Four Terror Stabbing Attacks in One Day in Jerusalem: Is 'ISIS Intifada' Here?

The first rains that follow the High Holy Days have come to Jerusalem. As always, a blessed relief. But no relief seems imminent from the renewed tensions that have descended on the city. A series of brutal murders and attempted murders of Israeli Jewish civilians by Palestinian Arab Muslims have taken place over the last two weeks. These have occurred against a backdrop of violent demonstrations and protests in Jerusalem, the West Bank, and increasingly among Israel’s Arab citizens.

For five years, Israel has lived a strange and contradictory reality. The Arab world is in an advanced state of meltdown. A number of formerly strong states have effectively ceased to exist. Syria, Iraq, Yemen are today merely names for areas in which sectarian militias battle one another. These states have collapsed along their ethnic and sectarian fault lines. The results have been bloody and are not yet over.

Yet on the edge of all this, the area between the Jordan River and the Mediterranean Sea has remained quiet. An anomaly. This is the only place of non-Muslim sovereignty between Europe and India. The existence of a sovereign area successfully defended by the Jews -- a group traditionally despised and ridiculed by Muslims -- has long been a source of rage and humiliation for both Sunni and Shia.

Why then, at a time when religious and sectarian identity was everywhere breaking through the thin membrane of "national" and "state" loyalty, had this area of non-Muslim sovereignty been spared major strife?

Four reasons: Firstly, the Jewish state, despite its small size, enjoyed a vast military and technological advantage over its neighbors/enemies. Any Islamist force wishing to make war on Israel needed to take into account that the likely result would be devastation for its own side, set against meager fruits in terms of damage inflicted on the hated enemy. Two powerful Islamist militias, Hamas and Hizballah, have been largely deterred in recent years through this equation.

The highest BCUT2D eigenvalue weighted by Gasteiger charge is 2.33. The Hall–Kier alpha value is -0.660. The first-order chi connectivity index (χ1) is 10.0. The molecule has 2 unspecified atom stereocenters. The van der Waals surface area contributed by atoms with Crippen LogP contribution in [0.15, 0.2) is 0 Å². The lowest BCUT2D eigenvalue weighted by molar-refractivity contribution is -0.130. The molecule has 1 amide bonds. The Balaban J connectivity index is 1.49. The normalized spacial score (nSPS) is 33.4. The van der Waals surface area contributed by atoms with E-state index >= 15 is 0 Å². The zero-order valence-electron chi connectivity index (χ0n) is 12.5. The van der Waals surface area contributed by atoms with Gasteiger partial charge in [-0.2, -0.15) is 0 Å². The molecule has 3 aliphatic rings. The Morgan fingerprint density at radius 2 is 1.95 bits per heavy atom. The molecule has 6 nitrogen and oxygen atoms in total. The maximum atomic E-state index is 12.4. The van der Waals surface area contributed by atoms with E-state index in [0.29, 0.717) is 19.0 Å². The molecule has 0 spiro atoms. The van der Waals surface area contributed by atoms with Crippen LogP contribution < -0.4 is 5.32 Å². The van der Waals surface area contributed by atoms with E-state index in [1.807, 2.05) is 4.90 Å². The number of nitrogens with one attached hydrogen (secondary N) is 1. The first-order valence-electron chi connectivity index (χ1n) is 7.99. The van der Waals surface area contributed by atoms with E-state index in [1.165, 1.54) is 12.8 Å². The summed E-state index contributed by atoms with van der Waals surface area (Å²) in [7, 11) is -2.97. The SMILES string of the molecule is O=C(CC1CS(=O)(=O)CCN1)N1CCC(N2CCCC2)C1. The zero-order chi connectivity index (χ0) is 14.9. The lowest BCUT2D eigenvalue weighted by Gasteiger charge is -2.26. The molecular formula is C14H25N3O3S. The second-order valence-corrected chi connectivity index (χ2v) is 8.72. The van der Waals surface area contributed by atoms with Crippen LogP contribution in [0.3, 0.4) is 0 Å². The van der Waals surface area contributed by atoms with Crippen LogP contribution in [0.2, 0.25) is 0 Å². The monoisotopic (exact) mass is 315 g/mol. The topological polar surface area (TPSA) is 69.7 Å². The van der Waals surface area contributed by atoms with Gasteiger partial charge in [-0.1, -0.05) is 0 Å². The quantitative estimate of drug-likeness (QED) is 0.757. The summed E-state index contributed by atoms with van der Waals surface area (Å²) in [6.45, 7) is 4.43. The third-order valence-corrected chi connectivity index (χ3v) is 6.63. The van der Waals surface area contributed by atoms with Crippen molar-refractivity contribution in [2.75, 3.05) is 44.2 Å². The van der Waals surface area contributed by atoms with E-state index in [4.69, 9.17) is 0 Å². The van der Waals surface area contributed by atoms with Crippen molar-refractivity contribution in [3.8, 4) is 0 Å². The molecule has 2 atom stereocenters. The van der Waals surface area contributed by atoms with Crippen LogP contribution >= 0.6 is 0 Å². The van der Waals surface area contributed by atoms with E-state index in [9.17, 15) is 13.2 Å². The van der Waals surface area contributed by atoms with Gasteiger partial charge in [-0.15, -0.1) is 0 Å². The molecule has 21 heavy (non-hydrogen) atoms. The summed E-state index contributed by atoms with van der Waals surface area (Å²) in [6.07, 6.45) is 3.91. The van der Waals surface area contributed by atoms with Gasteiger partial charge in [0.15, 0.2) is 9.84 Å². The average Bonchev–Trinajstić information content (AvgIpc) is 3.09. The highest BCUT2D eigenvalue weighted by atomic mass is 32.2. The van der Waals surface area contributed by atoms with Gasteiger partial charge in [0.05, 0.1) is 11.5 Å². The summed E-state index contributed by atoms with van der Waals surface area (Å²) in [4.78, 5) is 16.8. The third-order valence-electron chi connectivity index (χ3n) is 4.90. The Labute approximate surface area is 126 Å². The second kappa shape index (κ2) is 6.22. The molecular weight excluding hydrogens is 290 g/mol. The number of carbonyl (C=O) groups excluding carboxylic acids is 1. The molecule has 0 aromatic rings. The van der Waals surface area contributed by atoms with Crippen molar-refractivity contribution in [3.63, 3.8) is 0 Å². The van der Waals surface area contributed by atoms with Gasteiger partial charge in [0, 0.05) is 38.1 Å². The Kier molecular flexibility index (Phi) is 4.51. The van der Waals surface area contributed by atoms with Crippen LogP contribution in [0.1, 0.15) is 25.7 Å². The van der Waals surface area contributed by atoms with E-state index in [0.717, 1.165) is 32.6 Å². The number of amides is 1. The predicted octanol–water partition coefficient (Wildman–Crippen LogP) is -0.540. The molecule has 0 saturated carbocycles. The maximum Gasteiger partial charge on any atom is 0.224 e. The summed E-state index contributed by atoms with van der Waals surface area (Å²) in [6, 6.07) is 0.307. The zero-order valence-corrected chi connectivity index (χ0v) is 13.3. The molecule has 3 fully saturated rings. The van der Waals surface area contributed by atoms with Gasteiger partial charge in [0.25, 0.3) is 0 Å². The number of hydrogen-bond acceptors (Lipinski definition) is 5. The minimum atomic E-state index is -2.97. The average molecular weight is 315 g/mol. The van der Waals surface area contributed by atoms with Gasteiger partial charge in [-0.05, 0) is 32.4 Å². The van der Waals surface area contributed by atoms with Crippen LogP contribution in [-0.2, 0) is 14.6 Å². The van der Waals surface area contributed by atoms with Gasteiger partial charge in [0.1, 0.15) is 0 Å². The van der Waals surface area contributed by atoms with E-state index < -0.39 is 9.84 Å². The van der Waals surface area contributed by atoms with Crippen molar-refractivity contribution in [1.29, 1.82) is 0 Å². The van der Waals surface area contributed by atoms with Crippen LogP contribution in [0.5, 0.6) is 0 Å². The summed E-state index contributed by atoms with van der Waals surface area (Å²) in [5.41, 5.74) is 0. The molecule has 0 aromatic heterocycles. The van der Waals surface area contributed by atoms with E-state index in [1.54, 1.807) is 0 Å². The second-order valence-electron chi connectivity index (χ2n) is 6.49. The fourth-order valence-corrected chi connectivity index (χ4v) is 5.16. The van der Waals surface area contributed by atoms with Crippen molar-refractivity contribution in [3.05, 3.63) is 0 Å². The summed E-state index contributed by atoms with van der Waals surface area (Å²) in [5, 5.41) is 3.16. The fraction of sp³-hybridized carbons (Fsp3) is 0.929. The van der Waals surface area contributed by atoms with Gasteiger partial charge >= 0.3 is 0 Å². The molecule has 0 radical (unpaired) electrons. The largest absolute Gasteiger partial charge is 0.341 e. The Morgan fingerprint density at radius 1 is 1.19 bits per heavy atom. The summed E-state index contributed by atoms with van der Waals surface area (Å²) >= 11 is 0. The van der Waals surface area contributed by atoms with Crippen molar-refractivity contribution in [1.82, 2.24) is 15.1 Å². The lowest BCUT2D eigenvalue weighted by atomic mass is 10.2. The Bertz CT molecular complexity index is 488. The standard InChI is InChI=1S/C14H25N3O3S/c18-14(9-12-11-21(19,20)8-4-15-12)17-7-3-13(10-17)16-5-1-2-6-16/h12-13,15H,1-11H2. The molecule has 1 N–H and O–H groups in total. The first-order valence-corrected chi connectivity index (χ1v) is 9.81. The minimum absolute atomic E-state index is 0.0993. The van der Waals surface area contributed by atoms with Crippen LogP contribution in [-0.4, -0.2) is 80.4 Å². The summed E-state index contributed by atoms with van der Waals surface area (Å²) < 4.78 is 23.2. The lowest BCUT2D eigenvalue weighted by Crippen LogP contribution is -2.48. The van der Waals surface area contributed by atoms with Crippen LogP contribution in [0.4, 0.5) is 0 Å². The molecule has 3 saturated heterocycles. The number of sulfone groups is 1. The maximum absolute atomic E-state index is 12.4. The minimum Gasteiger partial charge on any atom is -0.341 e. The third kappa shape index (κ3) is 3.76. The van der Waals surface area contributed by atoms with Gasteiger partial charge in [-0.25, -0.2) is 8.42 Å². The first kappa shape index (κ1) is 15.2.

Secondly, Palestinian Sunni Arabs watch the progress of events in the region, and this in itself acts as a deterrent against acting against Israel. Those of them who have Israeli citizenship benefit enormously from the Western levels of social organization and liberty in Israel. Those in the West Bank are themselves able to live lives of a level of tranquility and comfort quite unimaginable to inhabitants of, say, Iraq or Syria. This gives pause for thought.

Thirdly, the Second Intifada was not that long ago. The armed structures that prosecuted it on behalf of the Palestinians were largely broken and are only now re-building themselves. The population remembers the chaos and suffering and again has cause to think twice before supporting a return to those days.

Fourthly, the Palestinian Authority leadership understands that it will not be the beneficiary of a turn toward the street. Its leadership and their families live well and peacefully in Ramallah. The IDF keeps them safe from regional and local demons. The political beneficiaries of the Second Intifada were Hamas.

This time around, the forces that will emerge on the street are likely to be tied to or inspired by the example of the Sunni jihadis currently flourishing in Syria and Iraq.

These are all good reasons why Israel and the PA-ruled areas have been quiet over the last half-decade.  Nevertheless, that quiet has undergone a tremor in recent weeks. A Third Intifada is not quite here yet, but the momentum toward it is building.

What are the dynamics that are leading to this, which may yet prove stronger than the factors listed above?